The Republican overhaul of the US tax code finally became law this month. For many Americans, it raises a couple of questions: First, how will this bill actually affect me? And second, is there anything I should do in these last days of 2017 that can save me money?
Here’s a simple guide, just five questions, to whether you should be rushing to make a financial maneuver, or if you should sit back and enjoy this New Year’s Eve weekend.
If so, you probably don’t need to be reading this article. For the majority of the 70% or so of households who took the standard deduction for the 2016 tax year, the impact of the tax bill is minimal. Assuming nothing major changes about their financial life, their 2017 tax year expenses will be about the same as 2016, and a little lower from 2018 until 2025, after which the lower tax rates that begin next year expire.
However, if you took the standard deduction last year and since then got a significant pay raise, purchased a house, and/or moved to a high-tax state like California, there is a chance you should switch to itemizing your deductions this year, so read on.
If so, you’re part of the population for whom this guide most directly applies. Under the new tax law, the standard deduction will rise from $6,350 for the 2017 tax year to $12,000 in 2018 for individuals, and $12,700 to $24,000 for couples. If you were right on the edge taking the $6,300 deduction in 2016, this might mean you will stop itemizing your taxes moving forward—but not this year.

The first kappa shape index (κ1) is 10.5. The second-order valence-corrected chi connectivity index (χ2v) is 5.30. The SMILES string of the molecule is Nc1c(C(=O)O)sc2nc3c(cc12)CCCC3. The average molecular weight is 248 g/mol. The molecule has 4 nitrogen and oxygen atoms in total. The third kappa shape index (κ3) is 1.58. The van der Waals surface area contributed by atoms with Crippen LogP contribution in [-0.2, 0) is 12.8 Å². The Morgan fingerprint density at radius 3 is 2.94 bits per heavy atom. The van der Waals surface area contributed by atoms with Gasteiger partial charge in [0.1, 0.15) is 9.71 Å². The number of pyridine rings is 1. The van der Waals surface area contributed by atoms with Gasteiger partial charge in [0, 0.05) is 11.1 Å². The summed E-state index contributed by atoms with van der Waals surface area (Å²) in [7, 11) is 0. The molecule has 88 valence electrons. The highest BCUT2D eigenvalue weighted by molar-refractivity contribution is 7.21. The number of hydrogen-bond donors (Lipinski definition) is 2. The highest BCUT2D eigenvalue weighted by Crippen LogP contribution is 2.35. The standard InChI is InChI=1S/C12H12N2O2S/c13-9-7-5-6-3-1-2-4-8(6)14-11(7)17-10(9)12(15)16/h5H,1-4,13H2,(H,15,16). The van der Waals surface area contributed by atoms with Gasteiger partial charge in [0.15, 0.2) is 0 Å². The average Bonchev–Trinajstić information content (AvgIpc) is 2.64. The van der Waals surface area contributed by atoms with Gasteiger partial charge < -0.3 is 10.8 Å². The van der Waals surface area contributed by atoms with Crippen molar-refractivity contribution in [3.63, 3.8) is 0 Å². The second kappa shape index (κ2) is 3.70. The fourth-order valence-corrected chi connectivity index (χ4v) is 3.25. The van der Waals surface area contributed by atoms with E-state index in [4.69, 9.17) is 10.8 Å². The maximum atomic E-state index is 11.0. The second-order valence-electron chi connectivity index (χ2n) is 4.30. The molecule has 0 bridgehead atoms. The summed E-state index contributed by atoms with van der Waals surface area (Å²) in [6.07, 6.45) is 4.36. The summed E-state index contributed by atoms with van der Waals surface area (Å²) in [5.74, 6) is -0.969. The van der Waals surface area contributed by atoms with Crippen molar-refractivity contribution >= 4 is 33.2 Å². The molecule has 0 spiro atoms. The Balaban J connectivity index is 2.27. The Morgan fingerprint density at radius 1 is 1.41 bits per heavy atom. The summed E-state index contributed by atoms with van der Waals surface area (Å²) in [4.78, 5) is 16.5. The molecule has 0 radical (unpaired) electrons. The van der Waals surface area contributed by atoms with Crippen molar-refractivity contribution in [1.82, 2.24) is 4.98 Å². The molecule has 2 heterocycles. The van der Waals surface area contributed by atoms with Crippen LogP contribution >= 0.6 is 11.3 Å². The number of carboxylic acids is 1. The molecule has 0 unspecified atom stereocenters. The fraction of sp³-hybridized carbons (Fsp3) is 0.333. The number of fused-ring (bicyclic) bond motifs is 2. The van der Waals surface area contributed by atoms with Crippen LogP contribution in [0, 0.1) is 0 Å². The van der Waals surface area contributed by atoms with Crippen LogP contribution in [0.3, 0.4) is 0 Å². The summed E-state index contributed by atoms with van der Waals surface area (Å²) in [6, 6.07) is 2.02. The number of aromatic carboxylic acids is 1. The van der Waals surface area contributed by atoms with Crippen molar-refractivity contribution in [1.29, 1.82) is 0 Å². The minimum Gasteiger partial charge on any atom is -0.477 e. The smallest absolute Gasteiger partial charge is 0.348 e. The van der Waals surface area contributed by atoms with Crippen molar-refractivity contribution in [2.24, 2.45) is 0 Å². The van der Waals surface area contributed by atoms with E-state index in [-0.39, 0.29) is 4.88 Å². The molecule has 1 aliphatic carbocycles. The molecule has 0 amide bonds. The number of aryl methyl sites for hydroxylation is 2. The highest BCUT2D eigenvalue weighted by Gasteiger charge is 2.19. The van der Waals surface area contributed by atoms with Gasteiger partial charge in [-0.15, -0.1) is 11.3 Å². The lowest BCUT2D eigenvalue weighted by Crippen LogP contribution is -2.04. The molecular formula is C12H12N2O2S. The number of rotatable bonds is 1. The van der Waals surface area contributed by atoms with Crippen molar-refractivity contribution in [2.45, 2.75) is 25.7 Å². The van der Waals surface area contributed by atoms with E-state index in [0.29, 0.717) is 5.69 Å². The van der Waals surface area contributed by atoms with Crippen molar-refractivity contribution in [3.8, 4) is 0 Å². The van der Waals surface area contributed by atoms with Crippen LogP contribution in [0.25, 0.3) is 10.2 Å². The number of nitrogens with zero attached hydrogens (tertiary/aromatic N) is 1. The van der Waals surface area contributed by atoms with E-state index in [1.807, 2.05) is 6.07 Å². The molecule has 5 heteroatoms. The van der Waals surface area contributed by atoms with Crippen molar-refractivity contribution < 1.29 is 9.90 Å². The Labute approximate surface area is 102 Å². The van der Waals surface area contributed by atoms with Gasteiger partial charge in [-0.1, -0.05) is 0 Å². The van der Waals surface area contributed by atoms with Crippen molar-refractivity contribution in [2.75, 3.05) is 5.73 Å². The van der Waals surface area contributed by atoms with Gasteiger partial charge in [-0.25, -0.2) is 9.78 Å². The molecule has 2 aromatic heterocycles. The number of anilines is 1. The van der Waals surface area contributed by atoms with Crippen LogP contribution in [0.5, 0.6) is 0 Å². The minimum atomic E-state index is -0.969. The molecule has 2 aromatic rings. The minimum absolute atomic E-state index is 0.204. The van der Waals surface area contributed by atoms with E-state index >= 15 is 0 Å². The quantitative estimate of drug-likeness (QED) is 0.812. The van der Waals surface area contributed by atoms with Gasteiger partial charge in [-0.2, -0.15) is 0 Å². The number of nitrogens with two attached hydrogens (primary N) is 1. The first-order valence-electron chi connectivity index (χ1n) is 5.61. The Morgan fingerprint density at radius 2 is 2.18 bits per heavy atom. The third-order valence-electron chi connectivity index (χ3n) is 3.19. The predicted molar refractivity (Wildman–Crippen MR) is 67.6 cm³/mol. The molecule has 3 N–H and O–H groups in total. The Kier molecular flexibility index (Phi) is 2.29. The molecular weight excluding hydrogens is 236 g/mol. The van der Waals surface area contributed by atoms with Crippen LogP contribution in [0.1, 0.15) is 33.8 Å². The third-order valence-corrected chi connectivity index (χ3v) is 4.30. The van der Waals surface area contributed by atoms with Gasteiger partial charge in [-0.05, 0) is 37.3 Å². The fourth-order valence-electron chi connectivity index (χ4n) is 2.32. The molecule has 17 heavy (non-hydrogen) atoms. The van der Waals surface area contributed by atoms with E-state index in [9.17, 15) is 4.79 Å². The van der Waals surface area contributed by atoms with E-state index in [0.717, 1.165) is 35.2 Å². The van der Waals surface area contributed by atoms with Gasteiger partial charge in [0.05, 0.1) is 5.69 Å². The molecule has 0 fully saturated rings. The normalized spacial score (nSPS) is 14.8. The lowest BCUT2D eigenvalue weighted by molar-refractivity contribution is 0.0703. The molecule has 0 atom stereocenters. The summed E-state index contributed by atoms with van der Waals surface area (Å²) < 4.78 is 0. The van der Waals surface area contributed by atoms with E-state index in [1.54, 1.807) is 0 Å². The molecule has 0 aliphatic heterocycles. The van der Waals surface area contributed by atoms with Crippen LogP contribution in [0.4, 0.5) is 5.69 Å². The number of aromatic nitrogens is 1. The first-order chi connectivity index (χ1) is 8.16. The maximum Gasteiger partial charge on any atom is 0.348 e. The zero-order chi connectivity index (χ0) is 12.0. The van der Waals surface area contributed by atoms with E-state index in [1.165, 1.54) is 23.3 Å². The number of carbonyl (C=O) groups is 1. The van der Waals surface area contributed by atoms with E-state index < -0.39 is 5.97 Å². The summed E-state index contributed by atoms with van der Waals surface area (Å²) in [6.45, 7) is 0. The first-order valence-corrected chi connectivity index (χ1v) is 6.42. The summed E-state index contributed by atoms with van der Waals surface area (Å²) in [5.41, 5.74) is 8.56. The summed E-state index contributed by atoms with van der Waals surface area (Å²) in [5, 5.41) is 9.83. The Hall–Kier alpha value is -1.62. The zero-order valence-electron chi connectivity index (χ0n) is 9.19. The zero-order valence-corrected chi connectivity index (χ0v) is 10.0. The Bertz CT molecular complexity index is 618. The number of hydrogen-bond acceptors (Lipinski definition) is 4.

For instance, let’s say you are a single person who made $100,000 in 2017 and had $10,000 in deductions from things that can be itemized like paying mortgage interest, local taxes, and giving to charity. This year, you should itemize your taxes. For your 2018 taxes, if you had the same income and payment, you probably shouldn’t, because the standard deduction will be higher than $10,000.
Millions of households will be in this situation where they itemize in 2017, but not in 2018. If you are one of them, there are some actions you can take to reduce your tax burden next year. The simplest thing you can do is give more to charity this year, and less next year. Any donation made by December 31, 2017 counts for the 2017 tax year. If you’ve been giving $2,000 to the Special Olympics every year, you might want to give $4,000 in 2017 and none in 2018, because you won’t be able be able to make use of the deduction in the future.
If so, you should consider trying to pay your 2018 property taxes. Today!
The new law caps the popular state and local tax (SALT) deduction at $10,000 and so will hit some people in high-tax states hard. Homeowners in places like New York and California, many of whom pay well over $10,000 in annual property taxes, are rushing to pay for their 2018 property taxes before the end of the year. The Washington Post reports thousands have already done this in Fairfax County, Virginia—one of the wealthiest counties in the US. This led the IRS release an advisory on Dec. 27 that you can only prepay your 2018 property taxes if that tax was already assessed. If you’re a homeowner, check with your local tax office to see if your home has been assessed.
If so, first of all, congratulations on being wealthy. The AMT was designed to prevent the wealthy from deducting their way to paying basically no taxes; of the 4.4 million US households who pay the alternative minimum tax (AMT), the vast majority make more than $200,000 a year.
Second of all, you don’t really need to sweat taking any action before the end of 2017. Households who pay the AMT were already unable to deduct property taxes in previous years. AMT payers are allowed to deduct charitable deductions, but that will make little difference in 2017 and 2018. In other words: just keep paying that AMT.
Maybe. Every dollar you avoid paying is one less that the US government has to provide vital welfare and safety services to its citizens. On the other hand, one could make the argument that it’s actually one less dollar the US government can use to wage unnecessary wars around the world. The ethics of minimizing taxes are complicated, and worth considering.